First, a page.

Categories
Logic

Either-Or

Classic lines like “If you don’t agree, unfriend me now” and “Not voting for [preferred politician] is a vote for [opposing politician]” are very much in style these days due to tribalism on social media and within political circles. These statements contain an implied “you’re either with me or against me”.

Only the Sith deal in absolutes, but by saying this I just made an absolute statement. Hmmm…

While research, observation, and careful interpretation can increase the probability of finding the truth of the matter, logic creates helpful “guardrails” to pursue the truth with validity.

That being said, logic is not the end-all. You can tell the truth in an logically invalid manner, and you can spread a lie in a logically valid manner.

Rather than exploring these issues on the basis of the positions that people declare to be true these days, this article will approach these statements on the basis of their validity.

Simply put, the argument by itself is invalid in most cases.

Just because there are two options does not mean they are the only ones. For example, someone may disagree with your views on immigration, but that does not mean they shouldn’t be your friend anymore. They may have a more-informed opinion (or a less-informed opinion) and still want to be your friend. Demanding that they no longer be your friend is invalid at best, and, if you were misinformed in the process, you risk losing friendships on the basis of a lie.

By design, the Either-Or dogmatism is intolerant. While select issues are definitely worth being intolerant about, it is being abused. However, there are exceptions where Either-Or should be considered valid. Either-Or dogmatism must be limited in scope to whatever you believe to be the ultimate source of truth. For me, that would be both the Old and New Testaments of the Scriptures. If your Either-Or dogma comes from a separate religious source, I would consider it to be untrue, but I would not accuse you of an invalid proposition.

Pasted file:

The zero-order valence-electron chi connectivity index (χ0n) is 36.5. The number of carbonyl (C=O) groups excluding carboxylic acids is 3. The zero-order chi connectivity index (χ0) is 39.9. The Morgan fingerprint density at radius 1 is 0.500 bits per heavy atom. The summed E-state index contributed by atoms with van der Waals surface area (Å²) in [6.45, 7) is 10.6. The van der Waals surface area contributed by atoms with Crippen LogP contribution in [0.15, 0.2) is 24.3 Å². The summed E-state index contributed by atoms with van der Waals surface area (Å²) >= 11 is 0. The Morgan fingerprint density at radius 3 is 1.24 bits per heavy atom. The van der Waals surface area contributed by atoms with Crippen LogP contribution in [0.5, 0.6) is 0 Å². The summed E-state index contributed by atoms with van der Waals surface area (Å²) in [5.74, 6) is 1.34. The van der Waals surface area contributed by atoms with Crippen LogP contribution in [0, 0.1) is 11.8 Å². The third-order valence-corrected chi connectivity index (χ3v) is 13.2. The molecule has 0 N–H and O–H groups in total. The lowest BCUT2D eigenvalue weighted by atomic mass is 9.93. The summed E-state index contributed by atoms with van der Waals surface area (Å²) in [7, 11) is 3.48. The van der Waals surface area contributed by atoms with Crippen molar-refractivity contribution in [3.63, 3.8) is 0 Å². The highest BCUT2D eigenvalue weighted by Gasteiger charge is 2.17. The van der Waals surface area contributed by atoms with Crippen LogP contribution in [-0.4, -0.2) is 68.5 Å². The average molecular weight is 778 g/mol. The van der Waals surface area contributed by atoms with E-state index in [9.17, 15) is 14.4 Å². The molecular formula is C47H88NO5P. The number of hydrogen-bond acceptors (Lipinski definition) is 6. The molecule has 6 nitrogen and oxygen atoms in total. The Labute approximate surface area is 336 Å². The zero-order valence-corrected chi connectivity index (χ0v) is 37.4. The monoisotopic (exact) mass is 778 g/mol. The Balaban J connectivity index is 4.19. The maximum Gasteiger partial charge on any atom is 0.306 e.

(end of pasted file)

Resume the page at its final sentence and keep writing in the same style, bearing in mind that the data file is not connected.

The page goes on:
As a cautionary note, I am not saying that this means that all logically-valid opinions are appropriate. A parting thought I would like to share is a quote I memorized from my philosophy professor:

“An economy of the dogmatic is a mark of a mature mind, however a sweeping acceptance [of all ideas] is… a modern cosmopolitan sophistication.”

Dr. Ron Horton

Categories
Logic

Bulverism

Assume that your opponent is wrong, and explain his error, and the world will be at your feet.

You must show that a man is wrong before you start explaining why he is wrong. The modern method is to assume without discussion that he is wrong and then distract his attention from this (the only real issue) by busily explaining how he became so silly.

In the course of the last fifteen years I have found this vice so common that I have had to invent a name for it. I call it “Bulverism”. Some day I am going to write the biography of its imaginary inventor, Ezekiel Bulver, whose destiny was determined at the age of five when he heard his mother say to his father—who had been maintaining that two sides of a triangle were together greater than a third—”Oh you say that because you are a man.” “At that moment”, E. Bulver assures us, “there flashed across my opening mind the great truth that refutation is no necessary part of argument. Assume that your opponent is wrong, and explain his error, and the world will be at your feet. Attempt to prove that he is wrong or (worse still) try to find out whether he is wrong or right, and the national dynamism of our age will thrust you to the wall.” That is how Bulver became one of the makers of the Twentieth Century.

– from “Undeceptions”, by C.S. Lewis

Last Friday, my coworker reads a news announcement about Netflix claiming that they will be pushing back against sharing passwords. However, they don’t say how they would do it. My co-worker openly speculates that they might be bluffing. While this is a pure speculation on her part, the response catches my attention. Another coworker immediately says she is “projecting” because she doesn’t have a Netflix account.

In other words, since my coworker has no Netflix account, my other coworker assumes that my first coworker is wrong, and proceeds to say why she is wrong on the basis of my co-worker’s personal preference.

This all being said, I will admit that in this context the response is possibly meant in good humor. However, this logical fallacy is commonly used in contexts that are no laughing matter.

Bulverism is a variation of Ad Hominem, which dismisses arguments by discriminating on basis of the person making the argument. Ad Hominem tends to focus on who the person is (or was), Bulverism focuses on an attribute of the person.

Bulverism is often spotted when someone says something like “you just say that because you…”

A known political example is to say that men can’t have or voice an opinion on abortion. It presupposes the opinion to be already wrong (or wrong to express) on basis of sex.

The best way to avoid Bulverism is to consider the argument on its own merits, even if the person giving the argument is someone you dislike or disagree with.